Forests have multiple uses and provide a myriad of services. How forests are managed has consequences for the achievement of national and international objectives, which often are conflicting and require cautious deliberation and balancing. Examples include the national environmental objectives Sustainable Forests and Rich Diversity and Animal Life, as well as SDGs such as Climate Action and Life on Land. Forest management in Sweden has a long tradition of being softly regulated under so-called “freedom with responsibility”, where the implementation of policies and consideration of different values is highly dependent on the forest sector itself. The SFA has in the past decades developed complex collaborative decision-making processes with forest sector stakeholders, with the aim of enhancing process legitimacy and implementation. This approach has resulted in enhanced trust and collaboration between public agencies and commercial forestry – a development that could be seriously challenged by the increased use of AI in forest management. AI interpretations are not always transparent since managers cannot know exactly how the AI tools operate. AI solutions are always dependent on the choice of models, tuning parameters, and quality of documented data, which if erroneous or inappropriate can negatively affect the performance of AI models. Moreover, AI tools could fail to strike an adequate and socially acceptable balance between all of the different policy objectives and values that needs consideration when managing forests with multiple use, hampering our ability to reach the SDGs. Hence, insufficient AI-based tools could erode the trust between stakeholders and risk jeopardizing the progress made in collaborative forest management. It is therefore important that these tools are developed and implemented with awareness of ethical issues and challenges in meeting conflicting policy goals, so both society and the forest industry are prepared for this technological development and can harness the power of AI in a responsible way. We therefore argue that traditionally based AI researchers need to collaborate interdisciplinary with humanistic and social scientific (HS) researches at an early stage.

To support this need, William Lidberg, Assistant Professor in “Challenges and social consequences of artificial intelligence in Swedish forests” is developing knowledge and support mitigation of negative societal consequences of emerging complex intelligent systems in future forest management. The overall objective of the position is to develop an interdisciplinary research group that unite the natural science and social science aspects of AI in multiple use forestry, to provide ethically and socially acceptable AI. The new position will be integrated into the research environment at the Forestry Faculty at SLU (Umeå), the top university in forest research, hosting researches who are world leaders in the research and development of AI based forest-planning systems (Dept. of Forest Resource Management), as well as researchers who have developed a new national AI based soil moisture map of unprecedented resolution (Dept. of Forest Ecology and Management), working towards the SDGs. While SLU has extensive knowledge on the development of AI models for multiple use forestry, research from HS perspectives has not yet received much attention. Thus, this HS position is highly important, as it will strengthen the ambition of SLU to advance science and education by connecting researches from different departments and universities, and fostering a new generation of researches with insight in both natural science and HS issues. The extended HS perspective will contribute and benefit SLU as a whole, adding new dimensions to many research challenges currently addressed by SLU researchers.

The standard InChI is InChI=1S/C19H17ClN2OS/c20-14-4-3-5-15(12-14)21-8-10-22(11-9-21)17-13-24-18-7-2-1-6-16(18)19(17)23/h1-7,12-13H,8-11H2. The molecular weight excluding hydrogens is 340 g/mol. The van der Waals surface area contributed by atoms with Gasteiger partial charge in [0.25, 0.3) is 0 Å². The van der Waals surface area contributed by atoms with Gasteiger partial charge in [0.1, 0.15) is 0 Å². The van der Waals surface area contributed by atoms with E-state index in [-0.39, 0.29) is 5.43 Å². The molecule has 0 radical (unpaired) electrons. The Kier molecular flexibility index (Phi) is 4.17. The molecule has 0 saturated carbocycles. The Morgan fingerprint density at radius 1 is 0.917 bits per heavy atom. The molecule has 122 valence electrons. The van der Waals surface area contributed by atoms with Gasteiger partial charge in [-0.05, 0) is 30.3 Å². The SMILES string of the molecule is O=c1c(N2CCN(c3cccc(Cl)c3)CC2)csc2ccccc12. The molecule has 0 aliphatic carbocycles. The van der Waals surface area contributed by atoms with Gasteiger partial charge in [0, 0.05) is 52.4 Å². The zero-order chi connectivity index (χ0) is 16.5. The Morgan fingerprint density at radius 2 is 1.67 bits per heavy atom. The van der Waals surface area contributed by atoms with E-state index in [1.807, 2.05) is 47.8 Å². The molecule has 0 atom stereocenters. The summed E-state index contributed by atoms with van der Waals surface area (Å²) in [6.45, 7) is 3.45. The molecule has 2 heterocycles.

Duration
Project type

Assistant Professor Project

Keywords

Universities and institutes

Swedish University of Agricultural Sciences

Project members

William Lidberg

William Lidberg

Assistant Professor

Swedish University of Agricultural Sciences (SLU)

Mariana Busarello

Mariana Busarello

PhD student

Swedish University of Agricultural Sciences (SLU)

Joakim Wising

Joakim Wising

PhD student

Umeå University